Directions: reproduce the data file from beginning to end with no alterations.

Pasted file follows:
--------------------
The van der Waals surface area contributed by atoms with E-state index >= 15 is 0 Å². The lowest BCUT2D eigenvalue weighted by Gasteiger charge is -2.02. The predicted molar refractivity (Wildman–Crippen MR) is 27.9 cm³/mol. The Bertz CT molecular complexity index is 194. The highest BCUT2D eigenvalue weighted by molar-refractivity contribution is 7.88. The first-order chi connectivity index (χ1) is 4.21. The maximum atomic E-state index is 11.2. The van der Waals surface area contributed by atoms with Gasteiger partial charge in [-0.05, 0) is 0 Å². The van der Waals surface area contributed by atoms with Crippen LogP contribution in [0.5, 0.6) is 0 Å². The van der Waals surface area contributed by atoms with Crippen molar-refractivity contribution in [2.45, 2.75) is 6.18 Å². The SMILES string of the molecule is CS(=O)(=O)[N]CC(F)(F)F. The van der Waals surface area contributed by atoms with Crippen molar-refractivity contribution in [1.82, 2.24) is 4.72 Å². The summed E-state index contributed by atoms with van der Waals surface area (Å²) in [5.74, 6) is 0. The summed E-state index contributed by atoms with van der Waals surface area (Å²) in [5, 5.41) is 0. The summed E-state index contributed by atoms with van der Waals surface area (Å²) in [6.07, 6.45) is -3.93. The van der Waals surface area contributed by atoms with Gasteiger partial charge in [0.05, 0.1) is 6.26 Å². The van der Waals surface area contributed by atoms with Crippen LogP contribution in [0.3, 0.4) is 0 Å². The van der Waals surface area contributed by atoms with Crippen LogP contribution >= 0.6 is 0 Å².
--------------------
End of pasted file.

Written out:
The van der Waals surface area contributed by atoms with E-state index >= 15 is 0 Å². The lowest BCUT2D eigenvalue weighted by Gasteiger charge is -2.02. The predicted molar refractivity (Wildman–Crippen MR) is 27.9 cm³/mol. The Bertz CT molecular complexity index is 194. The highest BCUT2D eigenvalue weighted by molar-refractivity contribution is 7.88. The first-order chi connectivity index (χ1) is 4.21. The maximum atomic E-state index is 11.2. The van der Waals surface area contributed by atoms with Gasteiger partial charge in [-0.05, 0) is 0 Å². The van der Waals surface area contributed by atoms with Crippen LogP contribution in [0.5, 0.6) is 0 Å². The van der Waals surface area contributed by atoms with Crippen molar-refractivity contribution in [2.45, 2.75) is 6.18 Å². The SMILES string of the molecule is CS(=O)(=O)[N]CC(F)(F)F. The van der Waals surface area contributed by atoms with Crippen molar-refractivity contribution in [1.82, 2.24) is 4.72 Å². The summed E-state index contributed by atoms with van der Waals surface area (Å²) in [5.74, 6) is 0. The summed E-state index contributed by atoms with van der Waals surface area (Å²) in [5, 5.41) is 0. The summed E-state index contributed by atoms with van der Waals surface area (Å²) in [6.07, 6.45) is -3.93. The van der Waals surface area contributed by atoms with Gasteiger partial charge in [0.05, 0.1) is 6.26 Å². The van der Waals surface area contributed by atoms with Crippen LogP contribution in [0.3, 0.4) is 0 Å². The van der Waals surface area contributed by atoms with Crippen LogP contribution >= 0.6 is 0 Å².